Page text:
Understanding the problem
Francisco Urena, Lawrence's director of veterans services, said another issue contributing to the number of suicides is the several tours of duties soldiers are doing these days as the campaigns in Iraq and Afghanistan drag on.
He said the time away from home strains the family ties, and once soldiers return to the United States, they may face marital problems and difficulty finding a job.
The Rev. Alexander Daley, a retired priest who was a lieutenant commander in the Navy, said this generation is more adrift, often coming back to a single-parent home, usually without any siblings with whom they can share.
"It's the coming back here and not being understood and not having the help they need," said Daley, a former priest at St. Paul's Episcopal Church in North Andover. "Suicide is an option for these people. It's the estrangement, the physical and psychological help they need and can't get that drives one to suicide."
"It's a bit of an enigma," added the Rev. Marc Bishop, a Navy chaplain who served in Iraq in 2006. "There's a lack of support when they get back, and support they don't seek. They feel there's no one to share their stories with.
"When you watch the war on TV, you don't hear the sounds, smell the odors and live in the expectation that your friends are counting on you," said Bishop, a former pastor at Our Lady of Good Council Church in Methuen. "That type of stress that goes on for months and seemingly years takes an unbelievable toll physically, never mind psychologically and on your soul."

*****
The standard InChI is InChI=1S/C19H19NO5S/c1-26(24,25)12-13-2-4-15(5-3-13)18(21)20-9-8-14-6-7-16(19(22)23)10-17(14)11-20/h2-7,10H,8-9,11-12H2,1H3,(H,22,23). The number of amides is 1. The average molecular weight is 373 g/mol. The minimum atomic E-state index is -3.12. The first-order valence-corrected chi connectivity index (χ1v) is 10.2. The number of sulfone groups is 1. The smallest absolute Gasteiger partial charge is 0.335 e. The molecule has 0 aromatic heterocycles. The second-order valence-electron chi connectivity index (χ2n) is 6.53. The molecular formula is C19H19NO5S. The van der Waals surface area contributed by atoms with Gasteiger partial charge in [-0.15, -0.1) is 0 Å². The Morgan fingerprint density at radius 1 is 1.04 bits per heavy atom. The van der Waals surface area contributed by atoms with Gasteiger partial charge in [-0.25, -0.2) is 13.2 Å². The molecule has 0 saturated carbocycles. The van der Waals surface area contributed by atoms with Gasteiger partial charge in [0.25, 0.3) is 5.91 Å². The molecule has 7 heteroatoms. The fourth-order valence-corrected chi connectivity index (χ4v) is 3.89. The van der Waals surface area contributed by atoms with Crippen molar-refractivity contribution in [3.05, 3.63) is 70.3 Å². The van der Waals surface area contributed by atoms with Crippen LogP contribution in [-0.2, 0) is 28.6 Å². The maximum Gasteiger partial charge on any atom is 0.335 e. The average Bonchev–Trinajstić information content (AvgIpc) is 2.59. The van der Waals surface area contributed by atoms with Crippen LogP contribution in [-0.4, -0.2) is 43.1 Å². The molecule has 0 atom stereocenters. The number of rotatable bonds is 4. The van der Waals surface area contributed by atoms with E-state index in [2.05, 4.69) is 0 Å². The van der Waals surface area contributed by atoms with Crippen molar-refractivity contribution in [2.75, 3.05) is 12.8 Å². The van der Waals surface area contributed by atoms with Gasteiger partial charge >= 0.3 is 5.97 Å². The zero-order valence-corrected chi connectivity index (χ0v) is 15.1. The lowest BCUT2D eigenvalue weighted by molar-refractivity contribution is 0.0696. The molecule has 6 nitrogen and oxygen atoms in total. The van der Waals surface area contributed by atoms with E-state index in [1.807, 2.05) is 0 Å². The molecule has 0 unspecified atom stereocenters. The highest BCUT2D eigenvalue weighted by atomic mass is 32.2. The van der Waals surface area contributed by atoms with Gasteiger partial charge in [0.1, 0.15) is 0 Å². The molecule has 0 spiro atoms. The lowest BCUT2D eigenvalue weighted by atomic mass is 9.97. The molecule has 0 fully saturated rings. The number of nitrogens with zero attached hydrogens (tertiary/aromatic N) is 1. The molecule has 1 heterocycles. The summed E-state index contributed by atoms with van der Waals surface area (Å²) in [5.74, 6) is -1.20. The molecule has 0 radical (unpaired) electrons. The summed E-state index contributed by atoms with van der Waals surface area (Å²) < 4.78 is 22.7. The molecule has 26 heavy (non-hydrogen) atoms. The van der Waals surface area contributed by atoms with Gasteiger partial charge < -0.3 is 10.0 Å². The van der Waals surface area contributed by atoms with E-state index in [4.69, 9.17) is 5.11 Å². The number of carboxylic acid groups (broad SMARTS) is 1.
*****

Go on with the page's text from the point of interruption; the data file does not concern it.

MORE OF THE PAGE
A red flag
The alarming trend of military suicides is raising a red flag around the country and throughout the Merrimack Valley.
The Army reportedly plans to hire additional staff for mental health services and implement a five-year study on soldier suicide which includes proposals for projects to improve diagnosis and treatment. It also recently unveiled a new training video aimed at combatting suicides.
The situation is so dire that Deborah Helms, head of the Samaritans of Merrimack Valley, a suicide prevention hot line, said they are considering starting a program just for soldiers. Presently, people who call the Samaritans do not have to give their name or occupation.
Helms said veterans show the same signs as any other people who want to end their lives. These include talking or writing about death, feeling hopeless, trapped, anxious, agitated or unable to sleep, and having dramatic mood swings.
"The war has gone on for so long, and they serve multiple tours, they worry more about what is going on at home," she said. "It's outrageous to us that they go overseas to protect us, come back and commit suicide. This is a serious situation that tugs at your heartstrings."